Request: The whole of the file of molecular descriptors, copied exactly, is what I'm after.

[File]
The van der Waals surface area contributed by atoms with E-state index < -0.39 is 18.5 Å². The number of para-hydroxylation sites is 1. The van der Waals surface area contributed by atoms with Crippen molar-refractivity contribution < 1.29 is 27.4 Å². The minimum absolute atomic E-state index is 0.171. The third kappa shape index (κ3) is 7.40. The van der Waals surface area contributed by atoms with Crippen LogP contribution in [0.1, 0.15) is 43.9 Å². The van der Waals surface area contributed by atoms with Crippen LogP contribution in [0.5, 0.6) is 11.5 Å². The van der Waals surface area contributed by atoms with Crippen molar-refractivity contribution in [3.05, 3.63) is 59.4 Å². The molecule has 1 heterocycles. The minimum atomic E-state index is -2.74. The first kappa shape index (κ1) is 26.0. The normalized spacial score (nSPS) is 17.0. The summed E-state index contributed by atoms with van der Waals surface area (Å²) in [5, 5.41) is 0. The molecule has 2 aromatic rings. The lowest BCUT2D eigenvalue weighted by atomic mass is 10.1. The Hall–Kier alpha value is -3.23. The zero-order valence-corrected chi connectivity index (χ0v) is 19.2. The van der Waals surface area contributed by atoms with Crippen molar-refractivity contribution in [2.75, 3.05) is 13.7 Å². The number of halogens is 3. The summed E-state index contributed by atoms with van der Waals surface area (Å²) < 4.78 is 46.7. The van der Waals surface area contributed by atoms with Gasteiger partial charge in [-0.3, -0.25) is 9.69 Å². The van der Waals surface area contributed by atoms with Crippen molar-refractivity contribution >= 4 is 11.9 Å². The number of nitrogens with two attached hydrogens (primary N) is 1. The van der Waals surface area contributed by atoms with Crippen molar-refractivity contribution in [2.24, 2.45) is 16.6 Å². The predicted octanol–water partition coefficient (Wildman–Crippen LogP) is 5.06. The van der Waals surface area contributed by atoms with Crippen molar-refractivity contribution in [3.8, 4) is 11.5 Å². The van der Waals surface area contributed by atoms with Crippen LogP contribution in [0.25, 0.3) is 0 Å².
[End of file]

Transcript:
The van der Waals surface area contributed by atoms with E-state index < -0.39 is 18.5 Å². The number of para-hydroxylation sites is 1. The van der Waals surface area contributed by atoms with Crippen molar-refractivity contribution < 1.29 is 27.4 Å². The minimum absolute atomic E-state index is 0.171. The third kappa shape index (κ3) is 7.40. The van der Waals surface area contributed by atoms with Crippen LogP contribution in [0.1, 0.15) is 43.9 Å². The van der Waals surface area contributed by atoms with Crippen LogP contribution in [0.5, 0.6) is 11.5 Å². The van der Waals surface area contributed by atoms with Crippen molar-refractivity contribution in [3.05, 3.63) is 59.4 Å². The molecule has 1 heterocycles. The minimum atomic E-state index is -2.74. The first kappa shape index (κ1) is 26.0. The normalized spacial score (nSPS) is 17.0. The summed E-state index contributed by atoms with van der Waals surface area (Å²) in [5, 5.41) is 0. The molecule has 2 aromatic rings. The lowest BCUT2D eigenvalue weighted by atomic mass is 10.1. The Hall–Kier alpha value is -3.23. The zero-order valence-corrected chi connectivity index (χ0v) is 19.2. The van der Waals surface area contributed by atoms with Crippen molar-refractivity contribution in [2.75, 3.05) is 13.7 Å². The number of halogens is 3. The summed E-state index contributed by atoms with van der Waals surface area (Å²) < 4.78 is 46.7. The van der Waals surface area contributed by atoms with Gasteiger partial charge in [-0.3, -0.25) is 9.69 Å². The van der Waals surface area contributed by atoms with Crippen molar-refractivity contribution >= 4 is 11.9 Å². The number of nitrogens with two attached hydrogens (primary N) is 1. The van der Waals surface area contributed by atoms with Crippen molar-refractivity contribution in [2.24, 2.45) is 16.6 Å². The predicted octanol–water partition coefficient (Wildman–Crippen LogP) is 5.06. The van der Waals surface area contributed by atoms with Crippen molar-refractivity contribution in [3.8, 4) is 11.5 Å². The van der Waals surface area contributed by atoms with Crippen LogP contribution in [0.25, 0.3) is 0 Å².